News organizations also let viewers dabble with the possible election outcomes through web applications, see streaming video of major election locations, and browse through crowd-sourced election day photos.
The US election has now evolved from the centrality of the TV screen, with smart phones and tablets adding a personal dimension to election watch activities.
Interactive web apps will be the thing to watch out for in the 2013 Philippine elections, especially newer takes on mapping out voter and candidate profiles in the provinces.
Social media has already permeated media coverage here, and citizen journalism initiatives are frequent sources of information for crime-fighting and breaking news.
These programs like ABS-CBN’s “Bayan Mo iPatrol Mo” (BMPM) have also been instrumental in building voter awareness and encouraging Filipinos to get involved. In fact, BMPM was first rolled out as an election-related project.
With many first-time voters already on Facebook and Twitter, the stage is also set for traditional campaigns to branch out into cyberspace, just as what happened in the US.
The burden of sifting through the online noise will go to journalistic organizations also active on social media.
It remains to be seen if online campaigning will translate into real votes.
While “we ask, you tell us” and “you tell us, we’ll act” are the current models of social media use by news groups, the upcoming elections may bring innovations in collecting, presenting, and digesting crowd-sourced news and opinions.
As citizens gain a greater voice in elections with social media, the mainstream media has also been called to lay out a clearer voice.
The US elections have also seen a number of US newspapers endorse presidential candidates days before the November 6 vote.
In the Philippines, media orgs have stopped endorsing candidates after the 1969 elections, when ABS-CBN, The Manila Times, and Manila Chronicle endorsed Pres. Ferdinand Marcos and his running mate Fernando Lopez.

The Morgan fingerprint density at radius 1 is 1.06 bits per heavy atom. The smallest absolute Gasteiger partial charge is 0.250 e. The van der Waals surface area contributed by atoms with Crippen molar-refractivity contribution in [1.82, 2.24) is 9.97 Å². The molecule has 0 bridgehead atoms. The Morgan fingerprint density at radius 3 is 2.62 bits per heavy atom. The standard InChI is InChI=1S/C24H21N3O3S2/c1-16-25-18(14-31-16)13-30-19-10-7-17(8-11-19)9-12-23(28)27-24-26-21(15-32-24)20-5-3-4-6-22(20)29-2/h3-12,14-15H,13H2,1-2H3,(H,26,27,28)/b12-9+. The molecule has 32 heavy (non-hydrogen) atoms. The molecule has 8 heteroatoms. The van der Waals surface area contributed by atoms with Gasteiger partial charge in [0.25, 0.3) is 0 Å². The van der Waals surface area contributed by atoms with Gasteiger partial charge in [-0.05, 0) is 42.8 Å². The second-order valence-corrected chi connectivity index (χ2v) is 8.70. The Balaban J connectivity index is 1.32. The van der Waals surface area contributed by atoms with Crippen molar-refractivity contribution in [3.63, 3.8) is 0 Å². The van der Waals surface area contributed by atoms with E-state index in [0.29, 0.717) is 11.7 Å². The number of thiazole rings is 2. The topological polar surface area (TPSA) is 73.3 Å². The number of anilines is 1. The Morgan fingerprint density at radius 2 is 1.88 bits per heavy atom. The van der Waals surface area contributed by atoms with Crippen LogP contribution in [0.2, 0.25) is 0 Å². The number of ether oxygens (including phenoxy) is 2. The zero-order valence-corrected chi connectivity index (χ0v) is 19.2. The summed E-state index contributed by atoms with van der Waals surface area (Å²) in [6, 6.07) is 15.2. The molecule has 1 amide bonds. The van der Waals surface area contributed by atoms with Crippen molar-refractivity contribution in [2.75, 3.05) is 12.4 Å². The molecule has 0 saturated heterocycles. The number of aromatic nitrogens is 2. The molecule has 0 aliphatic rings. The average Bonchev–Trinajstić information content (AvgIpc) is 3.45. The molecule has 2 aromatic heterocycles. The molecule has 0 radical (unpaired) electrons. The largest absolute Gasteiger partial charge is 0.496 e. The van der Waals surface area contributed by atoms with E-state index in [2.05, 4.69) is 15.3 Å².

But in an online piece, journalism professor Luis V. Teodoro wrote that bringing back media endorsements could imbue the election with “some intelligence–and on the part of the media, some honesty.”
A media org’s endorsement, wrote Teodoro, “alerts the public on what to expect from its coverage and commentary.”
It can help the public assess how the organization covered the elections, and even other issues, he wrote.
Coming out with endorsements, for Teodoro, can prevent organizations with actual but hidden candidate preferences from “misleading” audiences with supposedly neutral reports and commentary.
Interestingly, no reported candidate endorsements in the US came from a television organization.
The Fox News Channel did not put out any endorsement, although most of its commentators were clearly for the Republican Party. In the end though, even its statistics projected a win for President Obama.
It is indeed much easier for newspapers to come out with endorsements. Television stations, with a need to reach wider audiences, tend to tread carefully in showing any hint of preference for people or issues.
After all, bias is a heavy issue with viewers, and it comes greatly to the fore during elections. Perceptions of bias hurt credibility, and in turn hurt trust and viewership.
Teodoro, however, suggested transparency as a remedy to that. And it has been the practice of most media outlets to lay out economic links with businesses in the news. But baring political connections may be something else.
For all the impressiveness of the US elections and its coverage, there are some points that need not apply here.
Still, one point repeatedly comes up as THE feature of the US polls Filipinos could strive for–maturity.
Amid word wars, the at-times rash calling of winners, and a seemingly too-exclusive party system, Philippine observers noted the high level of confidence Americans place in a system that has proved in their experience to work.
“Definitely, the US has a more mature media, a more mature electorate, and even more mature politicians,” said ANC’s Francis Toral.
By employing technology, good storytelling, and some openness to raise awareness and move people to action, the local media could be a catalyst to that maturity, even in the run-up election day.
- The Pinoy media and the US elections (pinoyjourn.wordpress.com)
- Halalan 2013: Media lessons from the US elections (pinoyjourn.wordpress.com)